However, other cultures treated the meat of certain carnivorous birds as having medical benefits, the Romans viewing Owl meat as being able to ease the pain of insect bites, for example; conversely, modern scientific studies have discovered very toxic birds such as the Pitohui, which are neither birds of prey nor water birds, and therefore the biblical regulations allow them to be eaten. Laws against eating any carnivorous birds also existed in Vedic India and Harran, and the Egyptian priests also refused to eat carnivorous birds.

Modern practical considerations

Due to the difficulty of identification, religious authorities have restricted consumption to specific birds for which Jews have passed down a tradition or permissibility from generation to generation. Birds for whom there has been a tradition of their being kosher include: the sparrow, pigeon, turtle dove, quail, the European and Middle Eastern partridges, the pheasant, ducks, geese, chickens, guineafowl among others. As a general principle, scavenging birds such as vultures and birds of prey such as hawks and eagles (which eat carrion when they find it) are not kosher. Turkey does not have a tradition, but because so many Orthodox Jews have come to eat it and it possesses the simanim (signs) required to render it a kosher bird, an exception is made, but with all other birds a Mesorah (tradition) is required.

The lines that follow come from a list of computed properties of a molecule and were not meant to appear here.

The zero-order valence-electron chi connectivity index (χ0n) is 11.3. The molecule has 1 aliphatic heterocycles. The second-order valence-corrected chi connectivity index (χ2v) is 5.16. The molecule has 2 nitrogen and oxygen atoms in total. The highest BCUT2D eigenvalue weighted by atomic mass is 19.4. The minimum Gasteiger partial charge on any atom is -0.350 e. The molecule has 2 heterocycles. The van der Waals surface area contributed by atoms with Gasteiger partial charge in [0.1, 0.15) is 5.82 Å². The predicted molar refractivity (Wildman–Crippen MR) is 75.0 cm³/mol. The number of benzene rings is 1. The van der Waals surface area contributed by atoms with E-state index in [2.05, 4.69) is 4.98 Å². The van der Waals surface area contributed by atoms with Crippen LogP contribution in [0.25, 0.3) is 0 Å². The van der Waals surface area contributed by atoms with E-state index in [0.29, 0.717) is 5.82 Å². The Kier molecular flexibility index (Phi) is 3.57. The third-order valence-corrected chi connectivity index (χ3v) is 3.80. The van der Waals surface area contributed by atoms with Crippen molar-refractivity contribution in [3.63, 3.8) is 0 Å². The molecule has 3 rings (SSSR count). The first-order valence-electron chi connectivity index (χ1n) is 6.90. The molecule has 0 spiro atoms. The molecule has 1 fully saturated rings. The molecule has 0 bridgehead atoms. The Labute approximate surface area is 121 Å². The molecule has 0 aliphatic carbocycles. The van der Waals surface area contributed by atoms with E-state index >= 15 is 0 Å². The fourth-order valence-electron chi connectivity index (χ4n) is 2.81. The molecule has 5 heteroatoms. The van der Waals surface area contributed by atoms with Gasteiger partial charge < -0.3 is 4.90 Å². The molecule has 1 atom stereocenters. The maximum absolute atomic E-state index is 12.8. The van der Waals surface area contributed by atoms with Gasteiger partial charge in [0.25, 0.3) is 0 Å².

Birds such as songbirds, which are consumed as delicacies in many societies, may be kosher in theory, but are not eaten in kosher homes as there is no tradition of them being eaten as such. Pigeons and doves are known to be kosher based on their permissible status as sacrificial offerings in the Temple. Likewise, though swans are kosher in theory if kosher-slaughtered, there is no Jewish tradition of eating them. (from Wikipedia)


Second,  Study is not necessarily a weariness as Ecclesiastes 12:12 says,

And further, by these, my son, be admonished: of making many books there is no end; and much study is a weariness of the flesh. (KJV)

but we should study and even enjoy digging into God’s Word.

Study to shew thyself approved unto God, a workman that needeth not to be ashamed, rightly dividing the word of truth. (2 Timothy 2:15 KJV)

I am going to use my e-Sword program. If you have not used it, it is free and very useful. It has the KJV+ as part of it and it list the Greek and Hebrew words with their definitions. Will you join me in studying about the bird names in the languages of the Bible. Join me as we look at these words and compare them to the birds. Don’t let those weird-looking words scare you. You might find that learning to study about birds, might help you carry the method into studying more of God Word.

Look for future articles in this series.